Ontario budget promises billions in health care and drives up debt

Ontario budget promises billions in health care and drives up debt

Ontario budget promises billions in health care and drives up debt

Joe Cressy, a left-leaning downtown councillor, was equally blunt: "The Ontario government should be ashamed of themselves".

Finance Minister Charles Sousa has prescribed a remedy for the Liberal government's political ailments - an election-ready balanced budget with free pharmacare for everyone 24 and under.

It's a record $141.1 billion spending plan that increases funding for health care by $7 billion over the next three years, including a signature $465 million children and youth pharmacare program that will pay for 4,400 different medications as of January 2018.

The Conference Board of Canada, in a budget analysis, noted the Ontario government will increase its spending, including on health care.

The budget promises an extra $9 billion for hospital construction projects over 10 years, and announced newly approved hospital construction projects in Niagara, Windsor, Hamilton, Mississauga and the Weeneebayko hospital replacement project in northern Ontario, as well as a new $2.5 million for the planning of an expansion to the Centre for Addiction and Mental Health (CAMH) in Toronto.

"I don't know if they've got the wallet for them, especially if they're going to pick up more of these routine costs", she says.

"This budget is a patchwork attempt by a desperate government to fix the mess they've created before the next election", he said.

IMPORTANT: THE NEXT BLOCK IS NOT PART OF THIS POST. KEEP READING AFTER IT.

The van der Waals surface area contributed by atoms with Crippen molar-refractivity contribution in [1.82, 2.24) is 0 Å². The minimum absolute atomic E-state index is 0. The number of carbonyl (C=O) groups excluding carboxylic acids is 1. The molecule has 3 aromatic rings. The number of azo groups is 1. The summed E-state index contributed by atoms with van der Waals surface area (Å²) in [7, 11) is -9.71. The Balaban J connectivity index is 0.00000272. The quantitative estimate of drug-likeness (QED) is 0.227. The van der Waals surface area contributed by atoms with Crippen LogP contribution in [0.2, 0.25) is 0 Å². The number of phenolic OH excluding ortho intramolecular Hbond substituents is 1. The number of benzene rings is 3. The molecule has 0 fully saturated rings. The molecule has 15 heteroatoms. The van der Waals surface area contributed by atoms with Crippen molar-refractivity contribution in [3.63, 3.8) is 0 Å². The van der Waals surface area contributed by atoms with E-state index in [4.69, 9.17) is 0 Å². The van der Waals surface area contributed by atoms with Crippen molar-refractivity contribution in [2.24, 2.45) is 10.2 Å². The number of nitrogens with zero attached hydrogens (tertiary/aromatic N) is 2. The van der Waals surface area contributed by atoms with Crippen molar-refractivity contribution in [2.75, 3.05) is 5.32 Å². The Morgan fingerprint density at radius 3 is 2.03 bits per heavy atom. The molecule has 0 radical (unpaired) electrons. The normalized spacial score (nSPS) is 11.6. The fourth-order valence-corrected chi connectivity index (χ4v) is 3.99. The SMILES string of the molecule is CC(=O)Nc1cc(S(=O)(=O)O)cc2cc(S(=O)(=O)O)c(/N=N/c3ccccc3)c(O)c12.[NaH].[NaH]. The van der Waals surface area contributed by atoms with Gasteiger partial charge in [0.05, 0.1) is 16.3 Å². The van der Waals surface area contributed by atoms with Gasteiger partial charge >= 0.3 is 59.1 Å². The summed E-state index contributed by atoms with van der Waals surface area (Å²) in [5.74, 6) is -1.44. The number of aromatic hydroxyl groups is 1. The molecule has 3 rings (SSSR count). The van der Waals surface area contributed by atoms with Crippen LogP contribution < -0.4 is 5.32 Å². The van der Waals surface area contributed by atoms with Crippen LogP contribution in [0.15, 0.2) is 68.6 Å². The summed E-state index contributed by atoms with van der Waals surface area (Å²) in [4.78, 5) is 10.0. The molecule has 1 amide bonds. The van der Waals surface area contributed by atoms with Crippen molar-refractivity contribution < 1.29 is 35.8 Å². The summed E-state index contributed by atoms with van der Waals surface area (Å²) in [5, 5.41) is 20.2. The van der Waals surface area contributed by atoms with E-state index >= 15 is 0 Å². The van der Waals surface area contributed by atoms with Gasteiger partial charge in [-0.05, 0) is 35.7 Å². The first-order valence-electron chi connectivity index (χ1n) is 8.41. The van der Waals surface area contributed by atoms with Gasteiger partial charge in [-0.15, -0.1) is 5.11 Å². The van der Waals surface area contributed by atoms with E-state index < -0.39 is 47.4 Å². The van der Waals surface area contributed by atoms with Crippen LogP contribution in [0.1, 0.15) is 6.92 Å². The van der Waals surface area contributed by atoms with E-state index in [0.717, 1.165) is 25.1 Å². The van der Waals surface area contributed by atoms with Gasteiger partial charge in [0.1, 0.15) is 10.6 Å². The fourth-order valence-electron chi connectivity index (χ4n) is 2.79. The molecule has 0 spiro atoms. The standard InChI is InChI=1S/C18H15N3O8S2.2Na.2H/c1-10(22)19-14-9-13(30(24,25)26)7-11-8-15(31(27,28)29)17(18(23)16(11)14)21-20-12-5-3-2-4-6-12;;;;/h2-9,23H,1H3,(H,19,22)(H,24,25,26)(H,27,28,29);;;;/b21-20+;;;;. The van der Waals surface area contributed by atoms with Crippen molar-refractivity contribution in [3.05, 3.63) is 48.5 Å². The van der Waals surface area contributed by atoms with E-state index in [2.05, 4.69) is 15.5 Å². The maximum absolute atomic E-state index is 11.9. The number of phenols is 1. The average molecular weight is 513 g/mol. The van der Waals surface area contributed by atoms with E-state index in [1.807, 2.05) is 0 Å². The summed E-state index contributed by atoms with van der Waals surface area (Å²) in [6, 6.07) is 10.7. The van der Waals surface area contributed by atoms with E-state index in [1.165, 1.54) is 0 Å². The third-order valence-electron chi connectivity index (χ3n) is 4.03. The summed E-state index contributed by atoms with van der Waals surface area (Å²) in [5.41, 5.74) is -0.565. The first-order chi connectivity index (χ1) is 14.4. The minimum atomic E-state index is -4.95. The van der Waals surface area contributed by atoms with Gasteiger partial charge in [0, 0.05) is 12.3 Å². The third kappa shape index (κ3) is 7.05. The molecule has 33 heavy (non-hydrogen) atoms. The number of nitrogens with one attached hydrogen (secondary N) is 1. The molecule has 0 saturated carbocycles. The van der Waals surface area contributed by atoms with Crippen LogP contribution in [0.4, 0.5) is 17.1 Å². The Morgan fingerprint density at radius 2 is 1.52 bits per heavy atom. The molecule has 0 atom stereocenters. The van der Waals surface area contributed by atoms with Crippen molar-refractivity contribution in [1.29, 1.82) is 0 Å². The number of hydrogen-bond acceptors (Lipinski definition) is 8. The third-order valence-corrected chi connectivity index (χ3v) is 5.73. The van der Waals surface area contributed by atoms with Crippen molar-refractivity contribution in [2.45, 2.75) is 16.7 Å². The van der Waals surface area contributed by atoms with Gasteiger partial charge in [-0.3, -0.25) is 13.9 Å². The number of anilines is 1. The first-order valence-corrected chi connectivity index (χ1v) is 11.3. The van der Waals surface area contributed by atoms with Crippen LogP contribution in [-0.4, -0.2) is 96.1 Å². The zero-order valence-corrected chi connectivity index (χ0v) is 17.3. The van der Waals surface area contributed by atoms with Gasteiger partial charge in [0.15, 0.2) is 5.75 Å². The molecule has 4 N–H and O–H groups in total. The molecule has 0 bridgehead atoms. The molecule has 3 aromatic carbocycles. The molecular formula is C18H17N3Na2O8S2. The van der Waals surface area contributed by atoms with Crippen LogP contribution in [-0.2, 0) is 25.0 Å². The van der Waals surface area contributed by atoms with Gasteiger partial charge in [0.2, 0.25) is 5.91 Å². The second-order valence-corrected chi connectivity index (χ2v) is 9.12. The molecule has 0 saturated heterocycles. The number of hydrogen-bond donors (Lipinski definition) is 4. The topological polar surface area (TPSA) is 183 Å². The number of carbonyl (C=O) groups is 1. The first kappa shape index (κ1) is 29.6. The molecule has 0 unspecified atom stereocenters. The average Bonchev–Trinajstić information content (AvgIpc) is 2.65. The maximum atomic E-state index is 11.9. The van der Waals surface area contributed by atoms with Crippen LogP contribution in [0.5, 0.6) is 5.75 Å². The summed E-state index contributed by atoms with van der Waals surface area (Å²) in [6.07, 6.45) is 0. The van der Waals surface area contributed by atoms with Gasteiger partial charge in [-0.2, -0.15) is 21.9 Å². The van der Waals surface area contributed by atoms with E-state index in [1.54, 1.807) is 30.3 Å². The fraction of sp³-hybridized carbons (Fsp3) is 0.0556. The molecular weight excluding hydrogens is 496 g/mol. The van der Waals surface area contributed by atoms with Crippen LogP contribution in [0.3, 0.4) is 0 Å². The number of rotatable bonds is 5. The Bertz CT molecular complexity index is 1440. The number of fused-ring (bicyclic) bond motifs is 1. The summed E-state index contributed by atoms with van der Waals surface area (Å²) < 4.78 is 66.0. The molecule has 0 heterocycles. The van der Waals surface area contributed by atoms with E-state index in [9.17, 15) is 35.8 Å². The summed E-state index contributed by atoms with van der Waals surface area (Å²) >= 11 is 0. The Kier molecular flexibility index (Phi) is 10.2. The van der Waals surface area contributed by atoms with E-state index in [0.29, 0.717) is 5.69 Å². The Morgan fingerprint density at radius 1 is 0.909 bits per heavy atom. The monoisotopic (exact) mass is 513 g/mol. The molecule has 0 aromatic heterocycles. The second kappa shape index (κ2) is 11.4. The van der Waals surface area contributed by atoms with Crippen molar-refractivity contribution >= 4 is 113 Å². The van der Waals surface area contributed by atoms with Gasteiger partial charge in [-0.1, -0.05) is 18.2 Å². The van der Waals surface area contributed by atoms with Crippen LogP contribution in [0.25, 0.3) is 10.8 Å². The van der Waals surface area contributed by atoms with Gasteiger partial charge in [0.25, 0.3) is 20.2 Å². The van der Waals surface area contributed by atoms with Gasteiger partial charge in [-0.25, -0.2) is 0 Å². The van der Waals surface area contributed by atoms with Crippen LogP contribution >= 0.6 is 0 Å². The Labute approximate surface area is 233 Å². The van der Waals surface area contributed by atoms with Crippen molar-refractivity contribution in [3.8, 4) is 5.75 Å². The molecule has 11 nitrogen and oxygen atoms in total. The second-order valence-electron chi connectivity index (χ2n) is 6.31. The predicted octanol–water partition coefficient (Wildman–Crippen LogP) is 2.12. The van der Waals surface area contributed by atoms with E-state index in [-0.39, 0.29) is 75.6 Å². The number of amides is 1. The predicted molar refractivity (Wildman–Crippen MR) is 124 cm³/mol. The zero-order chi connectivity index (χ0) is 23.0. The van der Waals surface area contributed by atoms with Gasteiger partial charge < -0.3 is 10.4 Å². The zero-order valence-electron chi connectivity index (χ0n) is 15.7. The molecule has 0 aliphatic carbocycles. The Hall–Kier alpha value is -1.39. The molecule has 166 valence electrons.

"If they lose this next election, this is spending they will never have to be accountable for".

"Listen, that document is what, 296 pages long", Sousa said when asked about the absence. "Yes", she said Friday.

"You can only think that they're doing this to save face".

The repayment of the loan will not start before the student earns 35,000 dollar a year salary.

The debt-to-GDP ratio is improving, Sousa said, and the percentage of the budget that goes toward servicing the debt is considerably smaller than it has been in years. Meanwhile, our debt load continues to climb, $10 billion this year alone, and now totals over $311 billion.

It is projected to be $312 billion this year, growing to $336 billion in 2019-20.

Walker said the Liberals are using one-time funding sources - like $1 billion from the sale of Hydro One shares and sales of the LCBO and OPG headquarters - along with $2 billion in cap-and-trade revenue and an additional $1.5 billion in new federal funding that's not guaranteed to be repeated next year to balance the books. "If there's a change in what are right now historically low interest rates, the province could be thrown into really a huge fiscal hole".

"Given the unprecedented levels of investment from the federal government for transit infrastructure, it's very important for provinces like Ontario to also be at the table supporting municipalities and transit systems to provide the urban mobility that Canadians need", said Patrick Leclerc, President and CEO of the Canadian Urban Transit Association. The project could cut in half the four-hour travel time from Toronto to Windsor.

· $100 million to fund Ontario's new Dementia Strategy enhancing supports for people living with Dementia and those caring for them by expanding access to community-based programs, access to care, and access to early diagnoses services.

Carson said the budget also doesn't talk about the loss of a provincial post-secondary tuition tax break that ends this September.

The province also removed the $30 fee for the Drive Clean Emission Test, the mandatory vehicle emissions inspections and maintenance program, which tests more than two million vehicles a year. Its leader, Andrea Horwath, recently proposed a pharmacare program for all, priced at $475 million but funding only 125 medications.

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